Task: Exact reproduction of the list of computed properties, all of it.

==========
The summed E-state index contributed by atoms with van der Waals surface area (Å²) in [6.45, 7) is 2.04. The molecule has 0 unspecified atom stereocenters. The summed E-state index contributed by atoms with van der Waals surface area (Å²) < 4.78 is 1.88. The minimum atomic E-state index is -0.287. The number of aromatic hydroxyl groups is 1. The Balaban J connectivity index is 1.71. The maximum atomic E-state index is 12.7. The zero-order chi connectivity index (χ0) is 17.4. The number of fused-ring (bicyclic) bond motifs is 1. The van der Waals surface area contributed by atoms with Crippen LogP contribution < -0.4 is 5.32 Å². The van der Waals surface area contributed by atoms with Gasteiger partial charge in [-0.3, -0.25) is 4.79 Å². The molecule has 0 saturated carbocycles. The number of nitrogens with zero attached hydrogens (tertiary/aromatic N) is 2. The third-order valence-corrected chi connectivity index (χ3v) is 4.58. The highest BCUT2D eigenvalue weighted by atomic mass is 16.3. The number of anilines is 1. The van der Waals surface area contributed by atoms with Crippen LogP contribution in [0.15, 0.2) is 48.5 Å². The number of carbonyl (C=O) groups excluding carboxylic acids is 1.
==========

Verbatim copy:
The summed E-state index contributed by atoms with van der Waals surface area (Å²) in [6.45, 7) is 2.04. The molecule has 0 unspecified atom stereocenters. The summed E-state index contributed by atoms with van der Waals surface area (Å²) < 4.78 is 1.88. The minimum atomic E-state index is -0.287. The number of aromatic hydroxyl groups is 1. The Balaban J connectivity index is 1.71. The maximum atomic E-state index is 12.7. The zero-order chi connectivity index (χ0) is 17.4. The number of fused-ring (bicyclic) bond motifs is 1. The van der Waals surface area contributed by atoms with Crippen LogP contribution < -0.4 is 5.32 Å². The van der Waals surface area contributed by atoms with Gasteiger partial charge in [-0.3, -0.25) is 4.79 Å². The molecule has 0 saturated carbocycles. The number of nitrogens with zero attached hydrogens (tertiary/aromatic N) is 2. The third-order valence-corrected chi connectivity index (χ3v) is 4.58. The highest BCUT2D eigenvalue weighted by atomic mass is 16.3. The number of anilines is 1. The van der Waals surface area contributed by atoms with Crippen LogP contribution in [0.15, 0.2) is 48.5 Å². The number of carbonyl (C=O) groups excluding carboxylic acids is 1.